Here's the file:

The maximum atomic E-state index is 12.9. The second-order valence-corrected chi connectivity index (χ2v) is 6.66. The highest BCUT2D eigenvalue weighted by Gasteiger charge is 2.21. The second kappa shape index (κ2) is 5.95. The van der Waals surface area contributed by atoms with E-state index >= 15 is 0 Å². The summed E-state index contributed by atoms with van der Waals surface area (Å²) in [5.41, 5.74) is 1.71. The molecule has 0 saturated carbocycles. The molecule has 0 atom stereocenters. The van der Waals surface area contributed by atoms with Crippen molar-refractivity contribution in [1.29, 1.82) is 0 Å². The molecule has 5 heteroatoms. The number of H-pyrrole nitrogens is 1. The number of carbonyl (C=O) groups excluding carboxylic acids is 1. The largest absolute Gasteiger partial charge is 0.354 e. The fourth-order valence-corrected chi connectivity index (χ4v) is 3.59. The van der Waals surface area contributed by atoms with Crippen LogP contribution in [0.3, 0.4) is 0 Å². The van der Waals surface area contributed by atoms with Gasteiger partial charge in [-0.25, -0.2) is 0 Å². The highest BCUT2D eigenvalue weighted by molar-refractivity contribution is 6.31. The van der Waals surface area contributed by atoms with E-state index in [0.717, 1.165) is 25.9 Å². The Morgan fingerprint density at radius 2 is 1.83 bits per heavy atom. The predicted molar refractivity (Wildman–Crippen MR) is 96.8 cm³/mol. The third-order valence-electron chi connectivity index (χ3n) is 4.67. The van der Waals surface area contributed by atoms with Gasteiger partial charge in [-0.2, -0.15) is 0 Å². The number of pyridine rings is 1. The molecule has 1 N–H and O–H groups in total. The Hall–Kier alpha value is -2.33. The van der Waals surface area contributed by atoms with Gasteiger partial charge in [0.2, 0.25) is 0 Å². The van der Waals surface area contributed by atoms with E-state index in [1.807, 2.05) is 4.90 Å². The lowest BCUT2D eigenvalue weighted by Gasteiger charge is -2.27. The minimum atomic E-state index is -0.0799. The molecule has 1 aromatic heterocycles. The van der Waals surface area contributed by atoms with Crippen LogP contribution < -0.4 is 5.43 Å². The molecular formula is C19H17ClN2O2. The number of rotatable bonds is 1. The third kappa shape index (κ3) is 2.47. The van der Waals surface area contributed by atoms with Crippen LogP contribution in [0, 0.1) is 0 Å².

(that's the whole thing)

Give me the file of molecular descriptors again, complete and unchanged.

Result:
The maximum atomic E-state index is 12.9. The second-order valence-corrected chi connectivity index (χ2v) is 6.66. The highest BCUT2D eigenvalue weighted by Gasteiger charge is 2.21. The second kappa shape index (κ2) is 5.95. The van der Waals surface area contributed by atoms with E-state index >= 15 is 0 Å². The summed E-state index contributed by atoms with van der Waals surface area (Å²) in [5.41, 5.74) is 1.71. The molecule has 0 saturated carbocycles. The molecule has 0 atom stereocenters. The van der Waals surface area contributed by atoms with Crippen molar-refractivity contribution in [1.29, 1.82) is 0 Å². The molecule has 5 heteroatoms. The number of H-pyrrole nitrogens is 1. The number of carbonyl (C=O) groups excluding carboxylic acids is 1. The largest absolute Gasteiger partial charge is 0.354 e. The fourth-order valence-corrected chi connectivity index (χ4v) is 3.59. The van der Waals surface area contributed by atoms with Crippen LogP contribution in [0.3, 0.4) is 0 Å². The van der Waals surface area contributed by atoms with Gasteiger partial charge in [-0.25, -0.2) is 0 Å². The highest BCUT2D eigenvalue weighted by molar-refractivity contribution is 6.31. The van der Waals surface area contributed by atoms with E-state index in [0.717, 1.165) is 25.9 Å². The Morgan fingerprint density at radius 2 is 1.83 bits per heavy atom. The predicted molar refractivity (Wildman–Crippen MR) is 96.8 cm³/mol. The third-order valence-electron chi connectivity index (χ3n) is 4.67. The van der Waals surface area contributed by atoms with Gasteiger partial charge in [-0.2, -0.15) is 0 Å². The number of pyridine rings is 1. The molecule has 1 N–H and O–H groups in total. The Hall–Kier alpha value is -2.33. The van der Waals surface area contributed by atoms with Gasteiger partial charge in [0.2, 0.25) is 0 Å². The van der Waals surface area contributed by atoms with E-state index in [1.807, 2.05) is 4.90 Å². The lowest BCUT2D eigenvalue weighted by Gasteiger charge is -2.27. The minimum atomic E-state index is -0.0799. The molecule has 1 aromatic heterocycles. The van der Waals surface area contributed by atoms with Crippen LogP contribution < -0.4 is 5.43 Å². The molecular formula is C19H17ClN2O2. The number of rotatable bonds is 1. The third kappa shape index (κ3) is 2.47. The van der Waals surface area contributed by atoms with Crippen LogP contribution in [0, 0.1) is 0 Å².